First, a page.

Recently, among the Jacobin mobs vandalizing our cities, some yahoo in Charlottesville graffitied a statue of Jefferson near the university with the legend “Racist + Rapist,” making him an almost complete intersectional villain. What about those charges?

It is true that Jefferson owned slaves, and that Monticello, built to his exquisite design of bricks made and laid by slaves, as in Egypt of old, was a slave plantation, its rare and precious furnishings and books, even the Château Margaux and Château d’Yquem in its cellars, bought by the sweat of slaves’ brows. (I write this with some trepidation, lest the mob come to demolish America’s most beautiful house.) But he knew to the marrow of his bones that slavery was wrong, an affront to his most cherished principles and those of the new nation, and he began saying so publicly at 26, when he tried unsuccessfully to persuade the legislature to make it legal for Virginians to free their slaves. Later, he needed Benjamin Franklin’s avuncular consolation when his fellow congressmen edited out of his draft of the Declaration of Independence his condemnation of George III for allowing the slave trade, a “cruel war against human nature itself, violating its most sacred rights of life and liberty.” The existence of slavery endangered the liberty of all Americans, he thought, for it undermined citizens’ belief that human liberty comes from God and is not to be violated without His punishment. Indeed, he wrote of the slaves, in words that sound like Lincoln’s Second Inaugural, “when the measure of their tears shall be full, when their groans shall have involved heaven itself in darkness, doubtless a god of  justice will awaken to their distress, and by diffusing light & liberality among their oppressors, or at length by his exterminating thunder, manifest his attention to the things of this world, and that they are not to be left to the guidance of a blind fatality.”

Jefferson trusted to the advance of Enlightenment to end an institution that had existed in America for more than a century before the Revolution and that the Founding Fathers couldn’t abolish at a stroke if they wanted their new nation to comprise all 13 colonies. But they blocked its spread with the Northwest Ordinance; they set a date to end the slave trade; and they foresaw that tobacco’s exhaustion of the soil would make slave plantations uneconomical and slavery unviable. But then came the cotton gin and the 1820 Missouri Compromise, extending slavery westward and giving it renewed life. “Like a fire bell in the night,” Jefferson wrote, the compromise “filled me with terror. I considered it at once as the knell of the Union.” It would have to be exterminating thunder, after all. In the midst of the Civil War’s bloodshed, it was to Jefferson’s immortal words that Lincoln turned to proclaim America’s new birth of freedom.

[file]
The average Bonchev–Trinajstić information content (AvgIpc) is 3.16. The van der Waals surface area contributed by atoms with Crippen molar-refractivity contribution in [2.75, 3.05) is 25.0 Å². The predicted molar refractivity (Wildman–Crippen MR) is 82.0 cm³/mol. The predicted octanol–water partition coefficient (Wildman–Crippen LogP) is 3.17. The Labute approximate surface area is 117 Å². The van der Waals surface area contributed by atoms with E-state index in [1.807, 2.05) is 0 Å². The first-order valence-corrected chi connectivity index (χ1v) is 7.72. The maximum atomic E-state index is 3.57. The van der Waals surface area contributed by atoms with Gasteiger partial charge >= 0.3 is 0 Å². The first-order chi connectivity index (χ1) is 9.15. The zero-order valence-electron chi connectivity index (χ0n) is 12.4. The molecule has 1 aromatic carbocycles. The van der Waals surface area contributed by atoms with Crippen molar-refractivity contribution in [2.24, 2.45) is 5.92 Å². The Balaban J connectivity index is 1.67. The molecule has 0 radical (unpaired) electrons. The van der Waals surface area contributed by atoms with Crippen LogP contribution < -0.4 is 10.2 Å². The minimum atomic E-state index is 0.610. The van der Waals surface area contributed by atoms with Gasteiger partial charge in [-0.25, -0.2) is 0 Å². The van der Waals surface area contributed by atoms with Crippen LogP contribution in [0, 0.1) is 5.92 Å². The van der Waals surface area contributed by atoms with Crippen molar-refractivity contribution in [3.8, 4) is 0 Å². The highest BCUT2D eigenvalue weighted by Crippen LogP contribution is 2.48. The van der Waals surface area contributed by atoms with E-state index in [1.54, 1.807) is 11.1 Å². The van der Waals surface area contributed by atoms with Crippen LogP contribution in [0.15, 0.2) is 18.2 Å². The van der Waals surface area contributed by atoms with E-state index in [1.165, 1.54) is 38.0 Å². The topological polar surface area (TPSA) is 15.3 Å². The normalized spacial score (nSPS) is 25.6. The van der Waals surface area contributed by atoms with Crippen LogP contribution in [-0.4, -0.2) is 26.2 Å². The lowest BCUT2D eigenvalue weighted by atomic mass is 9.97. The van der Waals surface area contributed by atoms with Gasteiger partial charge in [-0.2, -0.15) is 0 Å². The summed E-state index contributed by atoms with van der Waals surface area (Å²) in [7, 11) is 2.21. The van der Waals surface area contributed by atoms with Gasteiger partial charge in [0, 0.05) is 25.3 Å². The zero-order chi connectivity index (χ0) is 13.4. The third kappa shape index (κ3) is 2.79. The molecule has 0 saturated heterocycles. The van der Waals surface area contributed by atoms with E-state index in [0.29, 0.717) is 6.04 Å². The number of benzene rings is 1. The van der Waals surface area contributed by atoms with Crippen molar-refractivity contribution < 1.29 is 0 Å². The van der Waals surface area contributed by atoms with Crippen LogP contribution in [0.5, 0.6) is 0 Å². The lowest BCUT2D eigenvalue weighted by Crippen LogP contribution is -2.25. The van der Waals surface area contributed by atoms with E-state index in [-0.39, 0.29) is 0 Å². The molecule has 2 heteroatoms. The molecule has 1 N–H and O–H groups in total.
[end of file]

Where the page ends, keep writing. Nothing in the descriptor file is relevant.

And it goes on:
Finally: “Rapist.” The sans-culotte with the spray paint doubtless meant Jefferson’s slave Sally Hemings, the half-sister of his beloved wife, who left him a widower when he was 39. Begotten by Jefferson’s father-in-law upon a slave woman whose own father was an English sea captain, Sally was three-quarters white and, according to one contemporary, “decidedly good-looking.” A teenager in Jefferson’s household when he was the American minister in Paris, she was pregnant when he was to return to the United States and, because she was free under revolutionary France’s law, would agree to come back with him only on his promise to free her baby and any others she might have when they turned 21, a promise he kept, as her son, Madison, recounted the whole story in 1873. Of other women in the normally hot-blooded Jefferson’s life after this we hear nothing. What DNA evidence exists is inconclusive. Historians have spun fantasies — that she looked like her half-sister, that he felt, . . . that she felt . . . But more we do not know. 

Freedom of thought and speech; all men equal in rights, including the right to the pursuit of their own happiness in their own way; a meritocratic society: We need Jefferson’s seminal ideas, the ideas that formed the core of our American identity, now more than ever.

This article appears as “Thomas Jefferson” in the July 27, 2020, print edition of National Review.

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Myron Magnet — Mr. Magnet, a National Humanities Medalist, is the author of The Founders at Home: The Building of America, 1735–1817 and, most recently, Clarence Thomas and the Lost Constitution.